Review: They Say You Can Tell It's Her From The First Note
| By Harriet Hards
Dusty Springfield's voice shaped the British Invasion of the 60's and paved the way for countless singers in the "blue eyed soul" scene. It was that very voice that filled the intimate Charing Cross Theatre on Friday night to an audience of both life long and new fans, filling the ears of the young and old with her silky melodies.
Dusty is a jukebox musical with a difference. Where many have failed for their cheap impressions of the central star, Dusty excels partly due to the stellar acting performance from Ellie Ann Lowe but mostly due to the use of footage of Dusty's actual performances and the spectacular 3D holograms. It tells the story of her life, from her years in Ealing as Mary O'Brien to the creation of her anthem "Son Of A Preacher Man", through the eyes of her childhood friend Nancy Jones (Francesca Jackson). Dusty touches on the darker moments of her life but ultimately it is a celebration of her incredible music and career.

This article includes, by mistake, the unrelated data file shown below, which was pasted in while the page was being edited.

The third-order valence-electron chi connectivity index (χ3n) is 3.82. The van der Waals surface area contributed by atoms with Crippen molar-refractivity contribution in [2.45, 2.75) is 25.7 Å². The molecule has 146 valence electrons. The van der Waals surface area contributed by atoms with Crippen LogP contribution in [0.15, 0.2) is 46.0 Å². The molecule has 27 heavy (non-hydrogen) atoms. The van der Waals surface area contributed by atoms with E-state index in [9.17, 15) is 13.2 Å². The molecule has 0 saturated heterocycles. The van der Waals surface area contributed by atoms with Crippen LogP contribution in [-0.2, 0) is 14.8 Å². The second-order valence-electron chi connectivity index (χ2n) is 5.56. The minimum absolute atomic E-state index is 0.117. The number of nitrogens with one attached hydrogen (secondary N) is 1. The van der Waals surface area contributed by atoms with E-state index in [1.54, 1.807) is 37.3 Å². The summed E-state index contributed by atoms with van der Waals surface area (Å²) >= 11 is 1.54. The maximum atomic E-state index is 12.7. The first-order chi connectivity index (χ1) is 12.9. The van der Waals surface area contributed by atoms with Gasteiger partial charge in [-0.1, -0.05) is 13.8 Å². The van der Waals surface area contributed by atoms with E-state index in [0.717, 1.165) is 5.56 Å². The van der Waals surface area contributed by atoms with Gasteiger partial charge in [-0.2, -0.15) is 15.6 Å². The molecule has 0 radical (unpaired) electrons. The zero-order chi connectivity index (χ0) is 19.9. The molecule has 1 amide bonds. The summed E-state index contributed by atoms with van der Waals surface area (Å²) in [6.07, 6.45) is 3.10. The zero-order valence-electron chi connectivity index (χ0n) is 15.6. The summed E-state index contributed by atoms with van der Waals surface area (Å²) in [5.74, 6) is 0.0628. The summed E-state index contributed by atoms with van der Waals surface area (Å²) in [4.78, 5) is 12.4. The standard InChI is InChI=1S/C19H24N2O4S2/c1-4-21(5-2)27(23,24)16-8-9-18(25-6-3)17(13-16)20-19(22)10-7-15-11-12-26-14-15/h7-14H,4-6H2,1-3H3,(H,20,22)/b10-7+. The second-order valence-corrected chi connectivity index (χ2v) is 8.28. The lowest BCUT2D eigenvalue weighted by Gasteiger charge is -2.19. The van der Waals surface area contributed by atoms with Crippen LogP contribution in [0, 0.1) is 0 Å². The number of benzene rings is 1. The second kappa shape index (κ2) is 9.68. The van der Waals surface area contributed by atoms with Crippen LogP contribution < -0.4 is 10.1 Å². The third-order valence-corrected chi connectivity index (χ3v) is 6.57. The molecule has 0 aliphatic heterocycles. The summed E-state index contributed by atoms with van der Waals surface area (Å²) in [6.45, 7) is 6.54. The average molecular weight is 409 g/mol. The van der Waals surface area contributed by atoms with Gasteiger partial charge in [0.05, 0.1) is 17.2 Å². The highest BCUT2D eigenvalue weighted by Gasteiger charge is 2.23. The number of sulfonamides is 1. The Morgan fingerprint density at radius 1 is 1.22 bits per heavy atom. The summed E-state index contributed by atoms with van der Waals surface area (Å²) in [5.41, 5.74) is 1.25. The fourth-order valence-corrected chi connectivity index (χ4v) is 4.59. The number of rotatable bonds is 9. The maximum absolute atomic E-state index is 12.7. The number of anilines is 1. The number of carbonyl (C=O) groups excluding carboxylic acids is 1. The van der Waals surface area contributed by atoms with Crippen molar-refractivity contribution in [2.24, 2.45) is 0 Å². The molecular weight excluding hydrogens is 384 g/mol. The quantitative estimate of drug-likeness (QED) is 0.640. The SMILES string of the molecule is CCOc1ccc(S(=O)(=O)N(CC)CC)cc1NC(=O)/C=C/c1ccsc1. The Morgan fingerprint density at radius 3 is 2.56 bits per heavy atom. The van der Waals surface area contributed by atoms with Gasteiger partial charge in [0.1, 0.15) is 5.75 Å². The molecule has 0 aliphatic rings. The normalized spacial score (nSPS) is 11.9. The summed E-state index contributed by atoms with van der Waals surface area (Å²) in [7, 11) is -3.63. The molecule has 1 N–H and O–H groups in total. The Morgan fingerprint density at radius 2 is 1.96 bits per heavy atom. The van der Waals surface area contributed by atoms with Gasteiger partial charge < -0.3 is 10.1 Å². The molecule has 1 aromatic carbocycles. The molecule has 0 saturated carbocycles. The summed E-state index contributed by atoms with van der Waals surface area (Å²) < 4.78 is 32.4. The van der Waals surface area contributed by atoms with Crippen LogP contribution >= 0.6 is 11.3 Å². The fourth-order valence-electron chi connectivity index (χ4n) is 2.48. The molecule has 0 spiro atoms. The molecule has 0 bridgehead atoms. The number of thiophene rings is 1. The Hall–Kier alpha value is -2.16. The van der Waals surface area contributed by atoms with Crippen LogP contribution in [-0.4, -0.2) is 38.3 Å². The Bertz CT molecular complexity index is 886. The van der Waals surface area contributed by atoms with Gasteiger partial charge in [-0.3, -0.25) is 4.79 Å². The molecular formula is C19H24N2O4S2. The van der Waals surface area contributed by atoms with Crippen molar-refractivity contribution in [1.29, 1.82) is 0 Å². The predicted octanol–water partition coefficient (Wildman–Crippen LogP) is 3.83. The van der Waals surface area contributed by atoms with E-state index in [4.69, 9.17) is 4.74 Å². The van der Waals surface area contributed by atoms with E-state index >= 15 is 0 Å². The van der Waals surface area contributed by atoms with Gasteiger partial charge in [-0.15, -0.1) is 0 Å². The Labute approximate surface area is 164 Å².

All the musical numbers were performed by Dusty herself via a performance tape or using the amazing 3D holographic projections. They were all done really artfully and gave you a fusion theatre experience.
It was lovely to see that all the supporting members of the cast were given the chance to shine, they all gave such enthusiastic and dazzling performances. Francesca Jackson was brilliant as Dusty's closest friend, driving the show in acting but also leaving the audience craving more for her fantastic singing. She gave a warm and honest account of life at Dusty's side, a reminder of the effect of life long friendship.
I had heard of Dusty Springfield but I wasn't as familiar with her music or life story as certain other audience members, some of whom were very vocal in their adoration!
The show felt like a very affectionate reminiscence of Dusty Springfield at her best and combined a fantastic cast with Dusty and her classics to create something really special.
The finale was a real treat and left the whole audience with a warm feeling. I would definitely recommend Dusty to anyone, it serves as a great introduction to her legacy but also as a trip down memory lane for others.